By Ben Lofthouse
Dividend-paying stocks were hit hard in the opening months of 2018. Is this a result of rising interest rates?
Historically, higher rate expectations can cause defensive sectors to underperform the market, alongside sectors with elevated debt levels. But it is important to note that not all dividend-paying stocks will consistently underperform in a rising bond yield environment. Many financial services companies' earnings actually benefit from interest rate increases, and commodity sectors, including oil and mining, are positively correlated to rising rates at some stages of the economic cycle. It is unclear whether the energy sector's sharp fall during the first quarter this year - a sector with some of the highest dividend yields in the market - can be attributed to rising rates, and it was good to see the sector recover in response to improving fundamentals.
As ever in equities, the starting point is important: We have long viewed some U.S.-yielding sectors as relatively expensive. These sectors, including consumer staples and utilities, have turned out to be some of the most negatively impacted this year.
Global dividends recently hit a record high. What factors could drive dividend growth in 2018?
After faltering in 2016, economic growth recovered last year, and many companies' earnings are growing again. Dividends tend to lag earnings growth - management and company boards like to see improving profits before committing to dividend increases - so we believe 2018 should see good dividend growth, thanks to a still relatively benign macroeconomic environment.
In addition, there are a few sector-specific factors that might impact dividend growth in 2018. The first is U.S. tax reform, which reduced the corporate tax rate and barriers to repatriation. A lower tax rate will likely improve the cash-flow cover of dividends, which might encourage management teams to make bolder dividend decisions. Meanwhile, the change to repatriation could free up significant amounts of capital, some of which may be returned to shareholders. Companies to watch include those with a high level of domestic U.S. profits, as well as technology and pharmaceutical companies, which tend to have significant overseas cash.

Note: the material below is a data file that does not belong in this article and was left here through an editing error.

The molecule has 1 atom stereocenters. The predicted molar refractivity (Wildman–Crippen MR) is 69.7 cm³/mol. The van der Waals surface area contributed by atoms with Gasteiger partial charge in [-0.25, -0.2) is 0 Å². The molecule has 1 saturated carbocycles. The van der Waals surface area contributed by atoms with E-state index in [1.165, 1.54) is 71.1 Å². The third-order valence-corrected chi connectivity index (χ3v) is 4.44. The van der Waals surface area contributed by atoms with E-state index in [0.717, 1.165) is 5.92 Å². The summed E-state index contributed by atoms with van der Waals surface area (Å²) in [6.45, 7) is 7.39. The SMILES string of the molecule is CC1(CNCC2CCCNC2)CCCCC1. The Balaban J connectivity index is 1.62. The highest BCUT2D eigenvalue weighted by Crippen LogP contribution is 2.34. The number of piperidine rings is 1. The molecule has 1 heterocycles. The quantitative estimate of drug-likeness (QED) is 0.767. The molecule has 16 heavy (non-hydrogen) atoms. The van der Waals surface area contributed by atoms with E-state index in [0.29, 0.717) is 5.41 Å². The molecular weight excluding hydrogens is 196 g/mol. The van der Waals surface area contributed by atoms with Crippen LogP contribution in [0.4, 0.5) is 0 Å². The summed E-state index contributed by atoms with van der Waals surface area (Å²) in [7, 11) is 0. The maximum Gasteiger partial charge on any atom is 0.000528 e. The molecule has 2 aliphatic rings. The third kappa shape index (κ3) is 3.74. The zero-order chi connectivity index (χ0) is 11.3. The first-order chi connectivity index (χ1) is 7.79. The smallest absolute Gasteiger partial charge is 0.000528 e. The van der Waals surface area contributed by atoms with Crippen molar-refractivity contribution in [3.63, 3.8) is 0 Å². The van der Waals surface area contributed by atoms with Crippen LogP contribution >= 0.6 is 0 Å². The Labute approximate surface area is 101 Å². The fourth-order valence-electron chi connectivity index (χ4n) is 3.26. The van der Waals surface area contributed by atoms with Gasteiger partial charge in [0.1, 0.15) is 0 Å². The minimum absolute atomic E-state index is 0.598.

The other driver of improved dividend trends is the recovery in many commodity prices. This recovery is improving the free cash flow of many natural resource companies and, subsequently, their dividend-paying potential.
Where are you finding the best opportunities for dividend growth now?
There is a wide range of opportunities for dividend investors, in our opinion. For one, we think energy is well-positioned on the basis that the sector's improved cash generation is being underappreciated by the market. Investors may also want to consider European equities, which we believe look attractively valued. Additionally, many companies in Europe have yet to fully take advantage of the region's persistently low interest rates. And firms are increasing share buybacks, maintaining low debt levels and undertaking positive restructuring activities, the extent of which continues to positively surprise us.
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